You need a little soreness. It means your adapting, getting stronger. But too much means you’re risking injury or could be overtraining. Here’s why:
The first few weeks of training are brutal on the body. Even for a veteran CrossFitter, taking off a week and coming back can be just as cruel. Your legs and back hurt, and walking up stairs or even sitting down sucks! As your body changes and adapts, you’re going to be sore. I want you to know that this is entirely normal and all part of the process. DO NOT let these byproducts of adaptation take a toll on your motivation.
While we can’t eliminate body soreness, we CAN manage your expectations. It’s important to understand the process and not to confuse soreness with being hurt. Should you train if your muscles are sore? Some fitness experts who would tell you a flat “no.” The real answer is: it all depends on YOU. You are the owner of your body, and you need to make that call for yourself. Mild to moderate DOMS (Delayed Onset Muscle Soreness) is unlikely to be a problem. However, if you have severe soreness in a particular muscle group, I would suggest that you provide that body part with some relative rest. An example: if you have severe soreness in your legs from squatting during Cindy, then you should avoid attacking a workout with heavy back squats the next day (a very similar movement pattern). I see less of a problem if you run on those sore legs, as the movement is quite different from what caused the damage. Just be aware that your run performance will probably suffer in comparison to running on fresh legs.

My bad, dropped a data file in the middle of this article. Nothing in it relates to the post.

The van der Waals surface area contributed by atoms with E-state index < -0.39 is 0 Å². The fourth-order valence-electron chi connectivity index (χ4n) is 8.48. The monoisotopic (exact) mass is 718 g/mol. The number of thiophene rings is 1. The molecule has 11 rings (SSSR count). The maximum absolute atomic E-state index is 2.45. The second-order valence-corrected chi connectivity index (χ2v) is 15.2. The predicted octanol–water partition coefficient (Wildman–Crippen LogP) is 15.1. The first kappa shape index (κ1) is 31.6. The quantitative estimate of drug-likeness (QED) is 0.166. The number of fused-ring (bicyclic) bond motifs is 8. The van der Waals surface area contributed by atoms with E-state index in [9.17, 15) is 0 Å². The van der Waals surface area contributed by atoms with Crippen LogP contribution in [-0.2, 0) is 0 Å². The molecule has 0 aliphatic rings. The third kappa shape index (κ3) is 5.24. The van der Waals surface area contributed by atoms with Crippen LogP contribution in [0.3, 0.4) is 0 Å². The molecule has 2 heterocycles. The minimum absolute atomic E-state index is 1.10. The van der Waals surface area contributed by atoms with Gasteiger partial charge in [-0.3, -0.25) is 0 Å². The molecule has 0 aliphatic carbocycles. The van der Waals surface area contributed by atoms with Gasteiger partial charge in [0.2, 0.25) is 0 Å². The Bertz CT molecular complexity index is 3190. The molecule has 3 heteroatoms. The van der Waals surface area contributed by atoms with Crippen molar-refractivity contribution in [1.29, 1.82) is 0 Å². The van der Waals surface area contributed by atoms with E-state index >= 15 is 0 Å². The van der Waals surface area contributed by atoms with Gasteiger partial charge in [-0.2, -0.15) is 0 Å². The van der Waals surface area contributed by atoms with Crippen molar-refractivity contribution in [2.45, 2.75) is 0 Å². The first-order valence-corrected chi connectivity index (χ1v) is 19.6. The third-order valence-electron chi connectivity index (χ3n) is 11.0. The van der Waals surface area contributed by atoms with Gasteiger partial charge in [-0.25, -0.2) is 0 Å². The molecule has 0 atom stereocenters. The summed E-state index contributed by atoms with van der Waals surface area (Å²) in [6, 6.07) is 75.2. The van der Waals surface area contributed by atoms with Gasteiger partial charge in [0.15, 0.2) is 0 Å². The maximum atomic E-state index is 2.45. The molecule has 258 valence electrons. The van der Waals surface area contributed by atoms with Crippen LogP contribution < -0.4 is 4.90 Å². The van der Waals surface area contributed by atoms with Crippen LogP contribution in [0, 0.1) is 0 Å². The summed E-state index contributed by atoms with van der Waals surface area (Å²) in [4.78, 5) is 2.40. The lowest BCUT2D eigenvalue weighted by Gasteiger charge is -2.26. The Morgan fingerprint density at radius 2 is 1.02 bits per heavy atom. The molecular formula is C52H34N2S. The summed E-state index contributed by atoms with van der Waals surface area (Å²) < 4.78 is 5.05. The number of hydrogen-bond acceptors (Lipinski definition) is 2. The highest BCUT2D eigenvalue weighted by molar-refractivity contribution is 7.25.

Note that chronic muscle soreness that seems to linger for longer than usual may be a sign of over-training, or under-recovery, whichever way you choose to look at it. If you are feeling unusually unenthusiastic about your training, and you are noticing chronic muscle soreness, you would be well advised to listen to your body and take appropriate rest until your body and mind are back in the game.
Remember that muscle damage and soreness are essential and probably unavoidable pre-requisites for optimal muscular adaptation. If you have an aversion to feeling sore, you can either stop doing CrossFit (not an option for most!) or reframe your attitude. How? Try any or all of the following: